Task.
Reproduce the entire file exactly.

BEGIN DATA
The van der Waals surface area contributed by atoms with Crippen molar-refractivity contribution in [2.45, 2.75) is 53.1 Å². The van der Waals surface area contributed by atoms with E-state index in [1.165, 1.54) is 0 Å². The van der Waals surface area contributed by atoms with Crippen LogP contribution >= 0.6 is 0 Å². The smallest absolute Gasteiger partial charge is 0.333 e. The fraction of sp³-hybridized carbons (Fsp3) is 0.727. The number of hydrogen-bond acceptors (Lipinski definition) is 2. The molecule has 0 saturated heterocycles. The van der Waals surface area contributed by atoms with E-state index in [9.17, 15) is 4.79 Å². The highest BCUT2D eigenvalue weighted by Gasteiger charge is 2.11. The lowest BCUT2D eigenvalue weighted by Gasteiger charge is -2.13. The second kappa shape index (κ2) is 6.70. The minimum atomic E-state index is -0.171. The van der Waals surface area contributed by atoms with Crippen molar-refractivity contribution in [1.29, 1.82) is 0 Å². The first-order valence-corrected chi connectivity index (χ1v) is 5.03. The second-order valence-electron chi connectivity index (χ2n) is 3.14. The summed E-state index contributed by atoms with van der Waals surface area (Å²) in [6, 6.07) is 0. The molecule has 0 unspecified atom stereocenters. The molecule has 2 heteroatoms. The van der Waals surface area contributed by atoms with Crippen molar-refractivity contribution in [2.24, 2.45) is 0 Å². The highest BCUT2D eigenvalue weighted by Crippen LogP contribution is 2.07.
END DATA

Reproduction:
The van der Waals surface area contributed by atoms with Crippen molar-refractivity contribution in [2.45, 2.75) is 53.1 Å². The van der Waals surface area contributed by atoms with E-state index in [1.165, 1.54) is 0 Å². The van der Waals surface area contributed by atoms with Crippen LogP contribution >= 0.6 is 0 Å². The smallest absolute Gasteiger partial charge is 0.333 e. The fraction of sp³-hybridized carbons (Fsp3) is 0.727. The number of hydrogen-bond acceptors (Lipinski definition) is 2. The molecule has 0 saturated heterocycles. The van der Waals surface area contributed by atoms with E-state index in [9.17, 15) is 4.79 Å². The highest BCUT2D eigenvalue weighted by Gasteiger charge is 2.11. The lowest BCUT2D eigenvalue weighted by Gasteiger charge is -2.13. The second kappa shape index (κ2) is 6.70. The minimum atomic E-state index is -0.171. The van der Waals surface area contributed by atoms with Crippen molar-refractivity contribution in [1.29, 1.82) is 0 Å². The first-order valence-corrected chi connectivity index (χ1v) is 5.03. The second-order valence-electron chi connectivity index (χ2n) is 3.14. The summed E-state index contributed by atoms with van der Waals surface area (Å²) in [6, 6.07) is 0. The molecule has 0 unspecified atom stereocenters. The molecule has 2 heteroatoms. The van der Waals surface area contributed by atoms with Crippen molar-refractivity contribution in [2.24, 2.45) is 0 Å². The highest BCUT2D eigenvalue weighted by Crippen LogP contribution is 2.07.